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Working to overcome government delays: There's more food aid than meets the eye

Food aid continues to be critical to the rice industry, in light of the continuing surplus situation and export market barriers that we are facing. With harvest already under way in some rice-growing areas, it is more important than ever that food aid shipments help to move product out of the way to ensure there will be adequate storage for the new crop.

The USA Rice Federation (USA Rice) worked to overcome months of government delays and as a result, crucial food aid tonnage is now on track, moving through all major government programs. A total of 153,000 metric tons of rice food aid has been shipped so far during this fiscal year to 26 countries.

Nearly 200,000 more metric tons of rice for food aid will be shipped in the next few months to the Philippines, Indonesia, and other countries. This movement helps stabilize farm gate prices.

With staff in Washington dedicated to working on food aid issues on a daily basis, USA Rice has not only helped move food aid in the short term, but is also implementing a long-term strategy for increasing rice food aid movement through U.S. government food aid programs for years to come.

USA Rice played a key role in expediting the movement of rice for food aid by working cooperatively with USDA to urge timely agreement signings and tenders. At the urging of USA Rice, USDA recently released a list of anticipated food aid shipments.

Being able to see the timing of anticipated tenders and shipments allows the industry to more easily plan for business and the positioning of supply. The release of anticipated food aid shipments is a good indication of USDA's commitment to work on spreading the business over a reasonable time period, instead of bunching the business at the end of year.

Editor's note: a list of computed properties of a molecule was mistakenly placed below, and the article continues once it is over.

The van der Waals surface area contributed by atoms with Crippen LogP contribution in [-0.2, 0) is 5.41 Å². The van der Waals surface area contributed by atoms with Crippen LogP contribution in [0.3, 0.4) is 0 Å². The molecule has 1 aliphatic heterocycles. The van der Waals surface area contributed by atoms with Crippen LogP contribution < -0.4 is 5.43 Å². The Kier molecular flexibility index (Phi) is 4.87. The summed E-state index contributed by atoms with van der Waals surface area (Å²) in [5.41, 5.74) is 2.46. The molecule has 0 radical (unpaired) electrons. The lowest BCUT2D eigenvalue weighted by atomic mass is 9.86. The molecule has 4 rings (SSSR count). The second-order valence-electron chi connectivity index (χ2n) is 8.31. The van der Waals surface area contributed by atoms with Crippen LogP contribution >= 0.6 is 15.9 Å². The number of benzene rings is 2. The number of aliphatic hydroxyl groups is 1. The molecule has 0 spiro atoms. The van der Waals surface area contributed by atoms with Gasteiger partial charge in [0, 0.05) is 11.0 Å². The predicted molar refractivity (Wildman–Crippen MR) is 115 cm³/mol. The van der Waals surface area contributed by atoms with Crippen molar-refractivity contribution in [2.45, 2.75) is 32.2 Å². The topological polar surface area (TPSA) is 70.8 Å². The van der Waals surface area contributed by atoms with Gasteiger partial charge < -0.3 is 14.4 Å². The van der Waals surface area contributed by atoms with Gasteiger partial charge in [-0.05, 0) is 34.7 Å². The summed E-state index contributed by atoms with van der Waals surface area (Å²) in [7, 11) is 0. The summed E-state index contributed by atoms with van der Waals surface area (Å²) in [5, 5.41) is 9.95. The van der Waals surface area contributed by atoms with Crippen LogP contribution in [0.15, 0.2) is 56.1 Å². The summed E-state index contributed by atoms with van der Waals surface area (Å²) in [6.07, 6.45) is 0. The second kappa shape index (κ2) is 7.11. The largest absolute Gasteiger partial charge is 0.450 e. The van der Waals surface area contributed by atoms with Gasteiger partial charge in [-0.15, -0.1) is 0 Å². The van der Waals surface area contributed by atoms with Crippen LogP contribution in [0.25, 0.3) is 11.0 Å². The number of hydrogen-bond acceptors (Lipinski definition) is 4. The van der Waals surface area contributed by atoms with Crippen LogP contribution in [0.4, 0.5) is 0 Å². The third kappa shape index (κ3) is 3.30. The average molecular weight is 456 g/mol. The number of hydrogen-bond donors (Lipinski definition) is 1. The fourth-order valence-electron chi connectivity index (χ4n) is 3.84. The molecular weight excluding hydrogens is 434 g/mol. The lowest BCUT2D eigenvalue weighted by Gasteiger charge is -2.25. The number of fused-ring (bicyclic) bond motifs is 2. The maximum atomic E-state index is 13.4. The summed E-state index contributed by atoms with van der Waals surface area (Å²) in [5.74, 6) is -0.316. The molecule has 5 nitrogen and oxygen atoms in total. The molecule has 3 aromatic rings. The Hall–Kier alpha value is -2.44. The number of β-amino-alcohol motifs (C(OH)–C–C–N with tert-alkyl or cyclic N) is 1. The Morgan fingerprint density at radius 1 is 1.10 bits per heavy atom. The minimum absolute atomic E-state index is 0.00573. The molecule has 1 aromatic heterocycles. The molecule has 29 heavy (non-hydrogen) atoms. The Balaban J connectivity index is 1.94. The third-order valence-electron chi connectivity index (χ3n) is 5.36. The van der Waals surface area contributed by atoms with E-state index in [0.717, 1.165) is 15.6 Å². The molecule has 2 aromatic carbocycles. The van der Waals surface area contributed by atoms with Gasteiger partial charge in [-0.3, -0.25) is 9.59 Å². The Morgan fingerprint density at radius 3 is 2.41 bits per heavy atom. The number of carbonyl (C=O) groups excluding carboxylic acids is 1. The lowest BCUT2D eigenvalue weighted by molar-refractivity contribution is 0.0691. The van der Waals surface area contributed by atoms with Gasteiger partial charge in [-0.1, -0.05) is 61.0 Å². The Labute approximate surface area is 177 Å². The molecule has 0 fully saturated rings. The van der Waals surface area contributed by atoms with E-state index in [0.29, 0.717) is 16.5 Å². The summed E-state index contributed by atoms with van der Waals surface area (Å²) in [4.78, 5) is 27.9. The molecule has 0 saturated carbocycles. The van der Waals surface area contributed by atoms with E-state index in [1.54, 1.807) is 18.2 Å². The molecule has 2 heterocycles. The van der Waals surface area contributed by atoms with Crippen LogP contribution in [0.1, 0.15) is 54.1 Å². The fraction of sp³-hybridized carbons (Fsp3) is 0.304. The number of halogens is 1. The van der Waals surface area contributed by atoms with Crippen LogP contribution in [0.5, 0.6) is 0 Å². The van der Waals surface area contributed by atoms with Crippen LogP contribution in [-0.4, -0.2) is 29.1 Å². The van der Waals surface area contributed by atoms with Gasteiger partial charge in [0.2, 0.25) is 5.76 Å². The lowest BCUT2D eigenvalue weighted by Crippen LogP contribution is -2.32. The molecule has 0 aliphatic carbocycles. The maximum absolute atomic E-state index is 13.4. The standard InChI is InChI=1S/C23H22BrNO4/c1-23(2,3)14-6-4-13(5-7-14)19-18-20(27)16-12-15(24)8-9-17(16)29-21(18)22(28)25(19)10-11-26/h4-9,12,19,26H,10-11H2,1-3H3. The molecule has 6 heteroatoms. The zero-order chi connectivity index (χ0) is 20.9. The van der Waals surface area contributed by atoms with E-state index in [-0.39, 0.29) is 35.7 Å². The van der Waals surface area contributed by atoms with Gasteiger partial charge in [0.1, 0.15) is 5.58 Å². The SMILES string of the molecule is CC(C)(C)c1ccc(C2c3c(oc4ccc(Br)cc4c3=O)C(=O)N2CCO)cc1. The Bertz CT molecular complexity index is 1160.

USA Rice recently met with the U.S. Agency for International Development to discuss the urgency of including rice in food aid programming in emergency relief operations. We are working to build a strong relationship with USAID's Food for Peace, as this agency assumes a greater role in U.S. food relief as a result of new legislation in the farm bill.

Showing how rice can be an important addition to famine relief planned for Southern Africa was the focus of another recent meeting. We also discussed the advantages that rice has in overall programming due to low prices, nutritional benefits, and easier monetization, now that rice may be sold at local foreign market prices under a new farm bill provision.

This column would not be complete without mentioning the efforts of rice-state legislators, all of whom have been willing to go to bat for us, time and time again. We're fortunate to have members of Congress who are so attentive to food aid issues.

The leadership of Sen. John Breaux, D-La., in particular has been a tremendous asset in maintaining visibility for rice in food aid at high levels of government.

The USA Rice Federation is working for you, the producer. Look for more updates on our activities in future issues of Farm Press.

John King III is an Arkansas rice producer and member of the USA Rice Federation's Food Aid Subcommittee.

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